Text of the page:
4. They know most people don't need a 100MP, so we are talking at best 1,000-2,000 cameras per year (I have no clue, maybe even less).
5. They know whatever they do, some people will complain on Lulu. :)

So, let's take the extra bucks and run.
« Last Edit: June 25, 2019, 12:04:00 pm by hasselbladfan »
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Endeavour

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Re: The incomprehensible and absurd overpricing of the Fuji GFX-100
« Reply #15 on: June 25, 2019, 01:23:39 pm »


One of my friends was CIO of a 2000 person site for a computer consultancy. He ran the whole backend on Linux. A management decision was made to move to Microsoft, and the salesman came in and said "you will pay us $500K up front". So my friend asked "why?" and the guys said "our licensing system is deliberately set up to be opaque, you will never be able to prove that you are not in breach of contract, whatever you do. So you just pay what we say." They did.


lol, run us through that one again
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hubell

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Re: The incomprehensible and absurd overpricing of the Fuji GFX-100
« Reply #16 on: June 25, 2019, 01:54:01 pm »

I suspect Fuji wonít be able to build according to demand for 6 months to a year.

I also donít think that a 60mp Sony a7rIV or 70 mp Nikon Z9 will reduce the desirability of the GFX100 a bit.

The only possible threat could have been a more compact 100mp X2D, but Hasselblad has just told us at the best possible timing we wonít be getting that so the road is wide open for Fuji. If I were the Fuji marketing director Iíd send 100 bottles of the best champain to Sweden because there really couldnít have been a better move to remove any possible doubts in the mind of prospect GFX100 buyers.

Cheers,
Bernard

One thing I am sure about is that Hasselblad knows its business better than any of us do, and that's why they did what they did with the X1D Mark II. The dramatic expansion of the medium format digital market that Fuji and Hasselbad achieved with the GFX 50S/R and the X1D was primarily about moving advanced (and in many cases not so advanced) amateur photographers from their APS-C and FF systems. AFAIK, well over 70% of the GFX units were sold to this group. What changed to incentivize them to move up? Two things.  Primarily price, and secondarily the smaller size/weight of the systems compared to conventional medium format digital systems. The Fuji GFX 100 is a completely different proposition. $10k v. $4-5k for a GFX 50S/R. And, it's relatively huge in size and weight compared to a GFX 50S/R. Against that backdrop, what Hasselblad did with the Mark II was potentially brilliant. It's all about the price! You can now have a brand new Hasselblad X1D Handmade in Sweden for $5700, pretty close to the Fuji GFX. And, the size and weight advantages were preserved the Mark II, with a huge new LCD screen to show off that smartphone-type User Interface and a very much improved EVF thrown in for good measure. Nobody saw that price drop coming.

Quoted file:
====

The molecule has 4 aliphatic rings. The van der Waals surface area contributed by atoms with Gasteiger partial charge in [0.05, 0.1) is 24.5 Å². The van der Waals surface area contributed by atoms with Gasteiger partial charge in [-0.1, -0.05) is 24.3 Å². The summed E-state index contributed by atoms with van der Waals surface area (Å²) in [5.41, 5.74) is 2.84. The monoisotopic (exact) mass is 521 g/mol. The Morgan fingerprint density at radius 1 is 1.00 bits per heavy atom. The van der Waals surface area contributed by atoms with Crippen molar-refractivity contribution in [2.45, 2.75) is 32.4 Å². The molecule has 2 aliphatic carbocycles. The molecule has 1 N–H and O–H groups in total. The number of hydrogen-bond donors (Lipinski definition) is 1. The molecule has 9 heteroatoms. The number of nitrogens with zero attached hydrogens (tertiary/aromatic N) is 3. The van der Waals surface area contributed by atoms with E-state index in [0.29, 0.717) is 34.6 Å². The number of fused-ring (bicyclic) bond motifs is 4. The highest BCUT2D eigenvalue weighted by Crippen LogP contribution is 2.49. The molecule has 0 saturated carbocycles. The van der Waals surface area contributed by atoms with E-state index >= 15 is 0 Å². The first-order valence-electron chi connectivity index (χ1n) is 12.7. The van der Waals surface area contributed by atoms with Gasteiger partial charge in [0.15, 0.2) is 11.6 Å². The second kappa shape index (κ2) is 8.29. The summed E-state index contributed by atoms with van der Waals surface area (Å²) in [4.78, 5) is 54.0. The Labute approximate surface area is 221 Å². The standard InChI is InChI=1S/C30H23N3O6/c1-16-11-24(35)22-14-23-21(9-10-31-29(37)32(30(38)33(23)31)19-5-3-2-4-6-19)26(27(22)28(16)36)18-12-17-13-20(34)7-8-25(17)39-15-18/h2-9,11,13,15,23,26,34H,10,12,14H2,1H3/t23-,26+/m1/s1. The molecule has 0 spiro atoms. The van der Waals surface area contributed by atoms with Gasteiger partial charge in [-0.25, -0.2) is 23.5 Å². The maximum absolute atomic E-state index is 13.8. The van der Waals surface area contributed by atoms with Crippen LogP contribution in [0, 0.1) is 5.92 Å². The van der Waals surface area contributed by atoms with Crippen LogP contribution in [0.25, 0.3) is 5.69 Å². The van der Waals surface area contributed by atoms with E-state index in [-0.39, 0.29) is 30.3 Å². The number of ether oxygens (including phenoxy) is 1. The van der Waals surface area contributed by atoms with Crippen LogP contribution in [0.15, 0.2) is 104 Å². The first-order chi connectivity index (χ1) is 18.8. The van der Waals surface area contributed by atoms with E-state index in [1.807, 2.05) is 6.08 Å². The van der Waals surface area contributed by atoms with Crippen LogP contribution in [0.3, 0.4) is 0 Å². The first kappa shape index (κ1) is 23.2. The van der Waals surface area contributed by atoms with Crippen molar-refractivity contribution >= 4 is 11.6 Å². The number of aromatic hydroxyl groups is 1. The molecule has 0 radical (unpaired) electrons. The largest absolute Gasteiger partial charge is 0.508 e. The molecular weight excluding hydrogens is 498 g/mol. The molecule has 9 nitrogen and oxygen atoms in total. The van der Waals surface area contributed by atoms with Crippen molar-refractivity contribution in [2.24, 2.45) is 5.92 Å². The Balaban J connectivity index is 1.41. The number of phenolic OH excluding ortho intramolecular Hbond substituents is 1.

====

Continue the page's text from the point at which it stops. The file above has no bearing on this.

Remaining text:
So, that Fuji Marketing Director responsible for the GFX 100 may be happy, but the one resonsible for the GFX 50S/R may not be so happy. They no longer own the end of the market for price sensitive buyers.
BTW,  I personally wanted an X2D with the 100MP Sony sensor, but I am an outlier in the overall market, just as you are, Bernard.

eronald

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Re: The incomprehensible and absurd overpricing of the Fuji GFX-100
« Reply #17 on: June 25, 2019, 03:05:00 pm »

eronald = gilet jaune

;)

Slobodan,

 I like your logo "When everyone thinks the same, nobody thinks".

 I think everyone in this discussion has a point.

Edmund :)
« Last Edit: June 25, 2019, 03:27:08 pm by eronald »
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Christopher

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Re: The incomprehensible and absurd overpricing of the Fuji GFX-100
« Reply #18 on: June 25, 2019, 03:41:52 pm »

Well there is still the point of X1D lenses are much more expensive, without any benefit. (Except the 1% who need LS for flash.)

I personally donít think the GFX100 is overpriced. Certainly I would have preferred 7-8k, however, the system in total (lenses) is so much more affordable than anything else and it beats anything else. I have no doubts it will be superior to any recent gen cameras from Phase or Hassi.

Im also sure we will see a 100MP S version without IBIS around 6k sooner rather then later.
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eronald

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Re: The incomprehensible and absurd overpricing of the Fuji GFX-100
« Reply #19 on: June 25, 2019, 03:54:38 pm »

Well there is still the point of X1D lenses are much more expensive, without any benefit. (Except the 1% who need LS for flash.)


Actually there may be a negative benefit as I have heard they make harsh patterns when closed down.

Edmund